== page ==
Summit County duo takes 2nd at 2016 Elk Mountain Grand Traverse
2016 Elk Mountain Grand Traverse results
1. Gaston-Taam, Aspen (male 26-35) — 6:30:18
2. Thomson-Krar, Crested Butte (male 36-45) — 6:40:56
3. Koons Koons, Snowmass (male 26-35) — 6:55:03
4. Sullivan-Laird, Aspen (male 36-45) — 7:13:42
5. Grant-Glennon, Boulder (male 26-35) — 7:25:35
6. O’Neill-Woerne, Crested Butte (male 46-55) — 7:45:35
7. Plant-Young, Aspen (female 26-35) — 7:46:27
8. LaRochell-Hagen, Breckenridge (female 36-45) — 7:49:39
9. Denny-Newton, Snowmass (male 26-35) — 8:01:54
10. Wiens-Wiens, Gunnison (male 26-35) — 8:04:52
1. Plant-Young, Aspen — 7:46:27
2. LaRochell-Hagen, Breckenridge — 7:49:39
3. Kremer-Kirkland, Crested Butte — 8:05:37
4. Ryan-Kimmel, Ridegway — 8:25:30
5. Collins-Layne, Snowmass — 10:07:27
1. Gaston-Taam, Aspen — 6:30:18
2. Thomson-Krar, Crested Butte — 6:40:56
3. Koons Koons, Snowmass — 6:55:03
4. Sullivan-Laird, Aspen — 7:13:42
5. Grant-Glennon, Boulder — 7:25:35
How sweet it would’ve been to take first their first time, but second place is just as serendipitous.
At midnight on March 26, Summit locals Nikki LaRochelle and Eva Hagen set off into the night from the Crested Butte start line with more than 250 other ski mountaineering veterans at the 2016 Elk Mountain Grand Traverse. Less than eight hours later, just as the sun was starting to shimmer over the surrounding peaks, the two crossed the finish line back at the Crested Butte base area ahead of 168 teams (plus another 30 that never finished) to take second place for a female duo and eighth overall at one of the most prestigious — and daunting — skimo races in North America.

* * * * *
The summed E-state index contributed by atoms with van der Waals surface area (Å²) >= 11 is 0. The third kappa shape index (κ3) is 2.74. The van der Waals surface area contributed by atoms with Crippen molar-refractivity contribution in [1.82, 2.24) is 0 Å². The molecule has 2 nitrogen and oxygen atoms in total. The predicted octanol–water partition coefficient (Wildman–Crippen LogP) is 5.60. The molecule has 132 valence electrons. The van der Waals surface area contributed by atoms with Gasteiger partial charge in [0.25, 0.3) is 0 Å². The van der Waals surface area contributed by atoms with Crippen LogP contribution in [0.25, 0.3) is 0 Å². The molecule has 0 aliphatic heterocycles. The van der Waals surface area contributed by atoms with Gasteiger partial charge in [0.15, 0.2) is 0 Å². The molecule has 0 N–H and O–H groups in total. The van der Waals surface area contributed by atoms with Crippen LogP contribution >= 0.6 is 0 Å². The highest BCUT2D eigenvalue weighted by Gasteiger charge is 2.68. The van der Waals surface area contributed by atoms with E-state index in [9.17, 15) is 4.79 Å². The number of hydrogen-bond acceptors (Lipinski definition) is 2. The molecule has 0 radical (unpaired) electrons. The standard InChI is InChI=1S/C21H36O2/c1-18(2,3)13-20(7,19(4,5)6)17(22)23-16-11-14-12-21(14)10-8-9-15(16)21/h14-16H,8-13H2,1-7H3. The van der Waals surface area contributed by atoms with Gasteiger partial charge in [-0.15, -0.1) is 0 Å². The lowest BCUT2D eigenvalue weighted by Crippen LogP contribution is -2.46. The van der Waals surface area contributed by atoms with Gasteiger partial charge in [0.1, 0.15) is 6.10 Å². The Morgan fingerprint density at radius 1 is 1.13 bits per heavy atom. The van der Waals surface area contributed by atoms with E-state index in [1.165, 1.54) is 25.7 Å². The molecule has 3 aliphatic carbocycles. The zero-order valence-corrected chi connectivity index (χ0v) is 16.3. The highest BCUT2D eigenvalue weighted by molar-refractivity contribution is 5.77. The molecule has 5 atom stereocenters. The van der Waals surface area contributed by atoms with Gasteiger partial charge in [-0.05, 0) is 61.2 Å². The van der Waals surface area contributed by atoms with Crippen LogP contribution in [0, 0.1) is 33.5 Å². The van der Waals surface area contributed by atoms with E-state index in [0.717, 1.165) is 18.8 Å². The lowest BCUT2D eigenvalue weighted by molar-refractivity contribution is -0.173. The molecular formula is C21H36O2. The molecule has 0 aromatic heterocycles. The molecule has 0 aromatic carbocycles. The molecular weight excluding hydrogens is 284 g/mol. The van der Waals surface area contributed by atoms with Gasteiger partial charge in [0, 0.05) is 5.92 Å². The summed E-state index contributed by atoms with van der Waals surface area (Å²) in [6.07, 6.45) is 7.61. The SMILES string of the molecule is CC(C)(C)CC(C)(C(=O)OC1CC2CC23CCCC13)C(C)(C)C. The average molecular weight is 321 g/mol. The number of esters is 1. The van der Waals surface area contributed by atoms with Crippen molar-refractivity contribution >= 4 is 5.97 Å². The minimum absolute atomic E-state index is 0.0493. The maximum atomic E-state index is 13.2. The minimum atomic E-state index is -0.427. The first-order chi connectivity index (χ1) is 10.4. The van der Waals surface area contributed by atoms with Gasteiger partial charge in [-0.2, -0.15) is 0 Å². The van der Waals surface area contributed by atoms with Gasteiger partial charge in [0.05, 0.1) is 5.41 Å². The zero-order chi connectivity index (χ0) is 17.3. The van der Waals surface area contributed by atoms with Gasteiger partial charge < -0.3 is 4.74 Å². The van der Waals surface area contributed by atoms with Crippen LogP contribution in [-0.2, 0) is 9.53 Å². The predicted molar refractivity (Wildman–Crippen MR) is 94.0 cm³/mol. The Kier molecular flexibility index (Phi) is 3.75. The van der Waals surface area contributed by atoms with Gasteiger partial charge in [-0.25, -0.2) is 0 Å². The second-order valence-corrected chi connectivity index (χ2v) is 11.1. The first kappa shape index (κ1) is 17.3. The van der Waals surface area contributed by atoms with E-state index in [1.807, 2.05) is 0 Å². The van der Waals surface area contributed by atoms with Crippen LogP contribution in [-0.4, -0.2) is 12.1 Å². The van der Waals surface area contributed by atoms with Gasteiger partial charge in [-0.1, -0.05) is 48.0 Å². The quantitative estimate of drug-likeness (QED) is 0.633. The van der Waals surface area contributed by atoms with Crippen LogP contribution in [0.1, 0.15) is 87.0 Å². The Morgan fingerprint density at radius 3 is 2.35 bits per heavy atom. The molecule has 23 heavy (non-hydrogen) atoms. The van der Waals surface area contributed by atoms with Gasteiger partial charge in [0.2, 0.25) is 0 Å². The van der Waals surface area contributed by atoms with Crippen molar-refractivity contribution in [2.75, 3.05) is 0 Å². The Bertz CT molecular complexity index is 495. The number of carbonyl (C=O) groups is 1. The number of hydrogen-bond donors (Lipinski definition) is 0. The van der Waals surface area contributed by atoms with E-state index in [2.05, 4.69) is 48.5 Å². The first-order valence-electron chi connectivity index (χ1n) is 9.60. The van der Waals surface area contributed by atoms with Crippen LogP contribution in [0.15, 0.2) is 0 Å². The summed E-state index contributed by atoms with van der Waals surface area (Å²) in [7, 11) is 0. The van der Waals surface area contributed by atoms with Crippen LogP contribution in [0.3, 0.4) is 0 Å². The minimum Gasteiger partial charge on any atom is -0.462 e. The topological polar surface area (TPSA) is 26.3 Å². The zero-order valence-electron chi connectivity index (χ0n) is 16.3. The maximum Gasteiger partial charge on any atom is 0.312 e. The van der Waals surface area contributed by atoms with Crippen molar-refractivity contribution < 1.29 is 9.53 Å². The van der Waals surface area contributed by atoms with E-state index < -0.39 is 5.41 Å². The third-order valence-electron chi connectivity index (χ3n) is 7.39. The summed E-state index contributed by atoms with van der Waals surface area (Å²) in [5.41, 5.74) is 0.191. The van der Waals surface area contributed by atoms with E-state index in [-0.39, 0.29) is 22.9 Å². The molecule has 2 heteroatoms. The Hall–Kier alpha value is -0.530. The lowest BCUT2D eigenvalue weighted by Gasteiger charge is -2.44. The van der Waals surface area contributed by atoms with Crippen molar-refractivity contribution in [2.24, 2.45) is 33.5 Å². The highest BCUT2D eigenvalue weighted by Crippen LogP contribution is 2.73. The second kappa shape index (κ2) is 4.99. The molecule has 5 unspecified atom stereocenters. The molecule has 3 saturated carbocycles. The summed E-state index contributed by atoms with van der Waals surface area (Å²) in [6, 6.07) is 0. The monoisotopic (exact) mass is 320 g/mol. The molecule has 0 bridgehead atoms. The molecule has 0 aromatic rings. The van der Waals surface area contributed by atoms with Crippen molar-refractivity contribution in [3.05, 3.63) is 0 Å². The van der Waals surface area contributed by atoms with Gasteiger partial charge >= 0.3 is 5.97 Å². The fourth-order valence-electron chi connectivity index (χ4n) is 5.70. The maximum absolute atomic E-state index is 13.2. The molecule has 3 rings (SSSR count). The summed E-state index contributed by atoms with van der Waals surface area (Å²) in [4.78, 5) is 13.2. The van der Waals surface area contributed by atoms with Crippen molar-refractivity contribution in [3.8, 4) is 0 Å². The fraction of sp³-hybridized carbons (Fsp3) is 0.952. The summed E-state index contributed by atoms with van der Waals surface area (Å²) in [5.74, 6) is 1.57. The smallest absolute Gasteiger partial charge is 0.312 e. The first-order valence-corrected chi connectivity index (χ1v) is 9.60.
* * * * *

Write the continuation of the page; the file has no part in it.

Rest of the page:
Not bad for Grand Traverse rookies.
“We were really nervous about the weather,” LaRochelle said about the hours leading up to the event. “The forecast just didn’t look good, but the weather ended up being pretty nice all night. It was snowing lightly, the wind was low, so our strategy was really about staying on top of our eating and drinking.”
Nothing is ever simple with skimo racing, and as LaRochelle said, this year’s Grand Traverse was no different. It came near the tail end of a two-week storm that left most of the central Rocky Mountains covered in four-plus feet of snow, but organizers still expected to run the traditional 40-mile course from Crested Butte to Aspen, with an estimated elevation gain of 7,800 feet all tackled with headlamps and hardly any support between midnight and the 4 p.m. cutoff time 16 hours later.
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Only Mother Nature had other plans. About two hours before the start of the race — after the early-evening athlete meeting and long after teams had a chance to prepare for unknowns — the organizers called an audible and decided to run an alternate course. This new route took teams on a 36-mile trek from Crested Butte to Star Pass in the northeast, where they turned around for a descent to the base of Strand Hill before traversing around the base of Mount Crested Butte for a final burly climb up the ski area to the finish.
“I hadn’t done my due diligence and went over the reverse course, so I went into it a little less prepared than I wanted to be,” said LaRochelle, whose husband, Brad, has competed at the Grand Traverse for about a decade. “But in the end things were just fine. It wasn’t bad at all.”
The game plan